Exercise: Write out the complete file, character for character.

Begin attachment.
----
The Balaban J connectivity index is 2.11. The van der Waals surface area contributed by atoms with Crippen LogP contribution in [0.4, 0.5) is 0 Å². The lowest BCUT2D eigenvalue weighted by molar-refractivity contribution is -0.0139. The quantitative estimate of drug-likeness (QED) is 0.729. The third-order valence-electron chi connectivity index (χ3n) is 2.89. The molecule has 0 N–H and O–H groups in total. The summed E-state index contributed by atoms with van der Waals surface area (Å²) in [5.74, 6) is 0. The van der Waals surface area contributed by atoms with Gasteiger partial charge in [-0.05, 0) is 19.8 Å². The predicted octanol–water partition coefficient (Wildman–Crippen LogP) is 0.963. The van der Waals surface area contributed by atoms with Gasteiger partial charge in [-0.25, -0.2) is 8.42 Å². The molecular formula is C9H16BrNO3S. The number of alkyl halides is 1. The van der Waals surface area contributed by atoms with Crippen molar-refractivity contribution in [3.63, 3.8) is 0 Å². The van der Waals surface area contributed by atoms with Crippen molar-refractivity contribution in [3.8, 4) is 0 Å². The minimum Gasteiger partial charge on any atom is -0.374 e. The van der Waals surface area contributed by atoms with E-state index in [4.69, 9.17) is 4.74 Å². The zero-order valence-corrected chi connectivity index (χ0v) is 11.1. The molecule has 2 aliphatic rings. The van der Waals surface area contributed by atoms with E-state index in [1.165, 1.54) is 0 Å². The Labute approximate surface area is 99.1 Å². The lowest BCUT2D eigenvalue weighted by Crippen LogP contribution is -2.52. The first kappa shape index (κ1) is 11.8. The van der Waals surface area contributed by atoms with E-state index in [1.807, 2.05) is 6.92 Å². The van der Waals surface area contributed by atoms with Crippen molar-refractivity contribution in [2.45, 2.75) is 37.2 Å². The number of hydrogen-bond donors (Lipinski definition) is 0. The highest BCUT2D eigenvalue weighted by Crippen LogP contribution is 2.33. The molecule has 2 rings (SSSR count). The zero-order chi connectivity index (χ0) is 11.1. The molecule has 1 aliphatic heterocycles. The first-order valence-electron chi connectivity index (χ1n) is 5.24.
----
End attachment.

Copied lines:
The Balaban J connectivity index is 2.11. The van der Waals surface area contributed by atoms with Crippen LogP contribution in [0.4, 0.5) is 0 Å². The lowest BCUT2D eigenvalue weighted by molar-refractivity contribution is -0.0139. The quantitative estimate of drug-likeness (QED) is 0.729. The third-order valence-electron chi connectivity index (χ3n) is 2.89. The molecule has 0 N–H and O–H groups in total. The summed E-state index contributed by atoms with van der Waals surface area (Å²) in [5.74, 6) is 0. The van der Waals surface area contributed by atoms with Gasteiger partial charge in [-0.05, 0) is 19.8 Å². The predicted octanol–water partition coefficient (Wildman–Crippen LogP) is 0.963. The van der Waals surface area contributed by atoms with Gasteiger partial charge in [-0.25, -0.2) is 8.42 Å². The molecular formula is C9H16BrNO3S. The number of alkyl halides is 1. The van der Waals surface area contributed by atoms with Crippen molar-refractivity contribution in [3.63, 3.8) is 0 Å². The van der Waals surface area contributed by atoms with Crippen molar-refractivity contribution in [3.8, 4) is 0 Å². The minimum Gasteiger partial charge on any atom is -0.374 e. The van der Waals surface area contributed by atoms with E-state index in [4.69, 9.17) is 4.74 Å². The zero-order valence-corrected chi connectivity index (χ0v) is 11.1. The molecule has 2 aliphatic rings. The van der Waals surface area contributed by atoms with E-state index in [1.165, 1.54) is 0 Å². The Labute approximate surface area is 99.1 Å². The lowest BCUT2D eigenvalue weighted by Crippen LogP contribution is -2.52. The first kappa shape index (κ1) is 11.8. The van der Waals surface area contributed by atoms with E-state index in [1.807, 2.05) is 6.92 Å². The van der Waals surface area contributed by atoms with Crippen molar-refractivity contribution in [2.45, 2.75) is 37.2 Å². The number of hydrogen-bond donors (Lipinski definition) is 0. The highest BCUT2D eigenvalue weighted by Crippen LogP contribution is 2.33. The molecule has 2 rings (SSSR count). The zero-order chi connectivity index (χ0) is 11.1. The molecule has 1 aliphatic heterocycles. The first-order valence-electron chi connectivity index (χ1n) is 5.24.